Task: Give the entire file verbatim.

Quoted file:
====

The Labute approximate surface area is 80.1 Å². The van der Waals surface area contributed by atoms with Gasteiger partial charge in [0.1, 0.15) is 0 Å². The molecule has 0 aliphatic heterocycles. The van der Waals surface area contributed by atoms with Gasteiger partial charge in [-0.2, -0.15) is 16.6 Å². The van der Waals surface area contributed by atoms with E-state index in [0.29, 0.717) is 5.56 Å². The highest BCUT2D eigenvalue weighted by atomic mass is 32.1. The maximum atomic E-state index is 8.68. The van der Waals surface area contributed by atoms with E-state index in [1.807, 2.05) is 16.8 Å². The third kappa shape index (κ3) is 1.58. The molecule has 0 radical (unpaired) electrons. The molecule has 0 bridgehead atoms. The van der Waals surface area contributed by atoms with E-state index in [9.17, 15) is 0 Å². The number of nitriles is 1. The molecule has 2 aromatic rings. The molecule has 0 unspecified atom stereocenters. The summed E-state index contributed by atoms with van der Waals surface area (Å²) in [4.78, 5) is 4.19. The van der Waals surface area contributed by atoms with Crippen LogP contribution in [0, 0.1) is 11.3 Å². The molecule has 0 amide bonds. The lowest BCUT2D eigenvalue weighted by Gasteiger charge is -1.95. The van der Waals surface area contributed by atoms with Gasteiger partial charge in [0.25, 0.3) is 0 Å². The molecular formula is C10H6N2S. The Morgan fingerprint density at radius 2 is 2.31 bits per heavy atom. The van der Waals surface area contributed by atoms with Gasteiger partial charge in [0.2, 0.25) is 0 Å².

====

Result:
The Labute approximate surface area is 80.1 Å². The van der Waals surface area contributed by atoms with Gasteiger partial charge in [0.1, 0.15) is 0 Å². The molecule has 0 aliphatic heterocycles. The van der Waals surface area contributed by atoms with Gasteiger partial charge in [-0.2, -0.15) is 16.6 Å². The van der Waals surface area contributed by atoms with E-state index in [0.29, 0.717) is 5.56 Å². The highest BCUT2D eigenvalue weighted by atomic mass is 32.1. The maximum atomic E-state index is 8.68. The van der Waals surface area contributed by atoms with E-state index in [1.807, 2.05) is 16.8 Å². The third kappa shape index (κ3) is 1.58. The molecule has 0 radical (unpaired) electrons. The molecule has 0 bridgehead atoms. The van der Waals surface area contributed by atoms with E-state index in [9.17, 15) is 0 Å². The number of nitriles is 1. The molecule has 2 aromatic rings. The molecule has 0 unspecified atom stereocenters. The summed E-state index contributed by atoms with van der Waals surface area (Å²) in [4.78, 5) is 4.19. The van der Waals surface area contributed by atoms with Crippen LogP contribution in [0, 0.1) is 11.3 Å². The molecule has 0 amide bonds. The lowest BCUT2D eigenvalue weighted by Gasteiger charge is -1.95. The van der Waals surface area contributed by atoms with Gasteiger partial charge in [0.25, 0.3) is 0 Å². The molecular formula is C10H6N2S. The Morgan fingerprint density at radius 2 is 2.31 bits per heavy atom. The van der Waals surface area contributed by atoms with Gasteiger partial charge in [0.2, 0.25) is 0 Å².